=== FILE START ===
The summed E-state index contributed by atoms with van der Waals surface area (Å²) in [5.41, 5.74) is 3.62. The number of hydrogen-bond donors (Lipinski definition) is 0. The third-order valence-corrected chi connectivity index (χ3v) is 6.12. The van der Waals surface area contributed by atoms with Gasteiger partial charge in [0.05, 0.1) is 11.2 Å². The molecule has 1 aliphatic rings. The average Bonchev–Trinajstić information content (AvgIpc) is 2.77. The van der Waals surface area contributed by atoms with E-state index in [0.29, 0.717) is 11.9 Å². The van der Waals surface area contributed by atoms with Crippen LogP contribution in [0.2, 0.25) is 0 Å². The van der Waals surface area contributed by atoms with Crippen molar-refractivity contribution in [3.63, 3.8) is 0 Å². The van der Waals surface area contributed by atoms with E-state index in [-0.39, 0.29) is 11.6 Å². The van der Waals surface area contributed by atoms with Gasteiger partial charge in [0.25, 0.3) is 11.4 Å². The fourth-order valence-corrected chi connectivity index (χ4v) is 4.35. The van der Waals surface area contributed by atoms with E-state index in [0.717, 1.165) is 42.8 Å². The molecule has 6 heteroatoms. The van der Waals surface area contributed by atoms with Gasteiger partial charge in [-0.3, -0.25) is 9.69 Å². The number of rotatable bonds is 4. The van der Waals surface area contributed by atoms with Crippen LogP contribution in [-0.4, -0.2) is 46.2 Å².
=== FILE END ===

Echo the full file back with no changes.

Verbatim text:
The summed E-state index contributed by atoms with van der Waals surface area (Å²) in [5.41, 5.74) is 3.62. The number of hydrogen-bond donors (Lipinski definition) is 0. The third-order valence-corrected chi connectivity index (χ3v) is 6.12. The van der Waals surface area contributed by atoms with Gasteiger partial charge in [0.05, 0.1) is 11.2 Å². The molecule has 1 aliphatic rings. The average Bonchev–Trinajstić information content (AvgIpc) is 2.77. The van der Waals surface area contributed by atoms with E-state index in [0.29, 0.717) is 11.9 Å². The van der Waals surface area contributed by atoms with Crippen LogP contribution in [0.2, 0.25) is 0 Å². The van der Waals surface area contributed by atoms with Crippen molar-refractivity contribution in [3.63, 3.8) is 0 Å². The van der Waals surface area contributed by atoms with E-state index in [-0.39, 0.29) is 11.6 Å². The van der Waals surface area contributed by atoms with Gasteiger partial charge in [0.25, 0.3) is 11.4 Å². The fourth-order valence-corrected chi connectivity index (χ4v) is 4.35. The van der Waals surface area contributed by atoms with E-state index in [0.717, 1.165) is 42.8 Å². The molecule has 6 heteroatoms. The van der Waals surface area contributed by atoms with Gasteiger partial charge in [-0.3, -0.25) is 9.69 Å². The number of rotatable bonds is 4. The van der Waals surface area contributed by atoms with Crippen LogP contribution in [-0.4, -0.2) is 46.2 Å².